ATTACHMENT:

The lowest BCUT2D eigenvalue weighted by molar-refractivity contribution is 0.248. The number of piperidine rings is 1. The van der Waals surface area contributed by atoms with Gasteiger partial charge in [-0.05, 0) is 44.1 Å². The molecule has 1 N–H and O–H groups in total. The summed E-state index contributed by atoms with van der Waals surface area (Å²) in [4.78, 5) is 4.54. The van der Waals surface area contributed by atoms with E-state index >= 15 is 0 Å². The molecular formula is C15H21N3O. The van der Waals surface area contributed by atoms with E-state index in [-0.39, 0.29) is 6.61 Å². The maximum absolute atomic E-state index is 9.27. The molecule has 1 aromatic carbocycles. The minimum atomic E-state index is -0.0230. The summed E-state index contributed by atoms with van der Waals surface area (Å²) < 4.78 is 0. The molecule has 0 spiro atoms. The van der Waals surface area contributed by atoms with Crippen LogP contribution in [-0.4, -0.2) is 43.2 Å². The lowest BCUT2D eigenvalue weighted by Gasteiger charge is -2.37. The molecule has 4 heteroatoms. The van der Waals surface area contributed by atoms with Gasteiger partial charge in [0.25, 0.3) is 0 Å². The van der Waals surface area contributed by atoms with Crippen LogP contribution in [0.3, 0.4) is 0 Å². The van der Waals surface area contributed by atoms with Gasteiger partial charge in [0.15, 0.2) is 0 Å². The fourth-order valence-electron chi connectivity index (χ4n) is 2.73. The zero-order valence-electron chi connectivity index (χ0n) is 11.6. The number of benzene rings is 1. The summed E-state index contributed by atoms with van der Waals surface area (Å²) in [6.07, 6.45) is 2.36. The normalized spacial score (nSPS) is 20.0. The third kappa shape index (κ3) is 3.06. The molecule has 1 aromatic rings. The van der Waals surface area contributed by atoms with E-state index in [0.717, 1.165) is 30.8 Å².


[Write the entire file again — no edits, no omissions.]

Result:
The lowest BCUT2D eigenvalue weighted by molar-refractivity contribution is 0.248. The number of piperidine rings is 1. The van der Waals surface area contributed by atoms with Gasteiger partial charge in [-0.05, 0) is 44.1 Å². The molecule has 1 N–H and O–H groups in total. The summed E-state index contributed by atoms with van der Waals surface area (Å²) in [4.78, 5) is 4.54. The van der Waals surface area contributed by atoms with E-state index >= 15 is 0 Å². The molecular formula is C15H21N3O. The van der Waals surface area contributed by atoms with E-state index in [-0.39, 0.29) is 6.61 Å². The maximum absolute atomic E-state index is 9.27. The molecule has 1 aromatic carbocycles. The minimum atomic E-state index is -0.0230. The summed E-state index contributed by atoms with van der Waals surface area (Å²) < 4.78 is 0. The molecule has 0 spiro atoms. The van der Waals surface area contributed by atoms with Crippen LogP contribution in [-0.4, -0.2) is 43.2 Å². The lowest BCUT2D eigenvalue weighted by Gasteiger charge is -2.37. The molecule has 4 heteroatoms. The van der Waals surface area contributed by atoms with Gasteiger partial charge in [0.25, 0.3) is 0 Å². The van der Waals surface area contributed by atoms with Crippen LogP contribution in [0.3, 0.4) is 0 Å². The van der Waals surface area contributed by atoms with Gasteiger partial charge in [0.15, 0.2) is 0 Å². The fourth-order valence-electron chi connectivity index (χ4n) is 2.73. The zero-order valence-electron chi connectivity index (χ0n) is 11.6. The number of benzene rings is 1. The summed E-state index contributed by atoms with van der Waals surface area (Å²) in [6.07, 6.45) is 2.36. The normalized spacial score (nSPS) is 20.0. The third kappa shape index (κ3) is 3.06. The molecule has 1 aromatic rings. The van der Waals surface area contributed by atoms with E-state index in [0.717, 1.165) is 30.8 Å².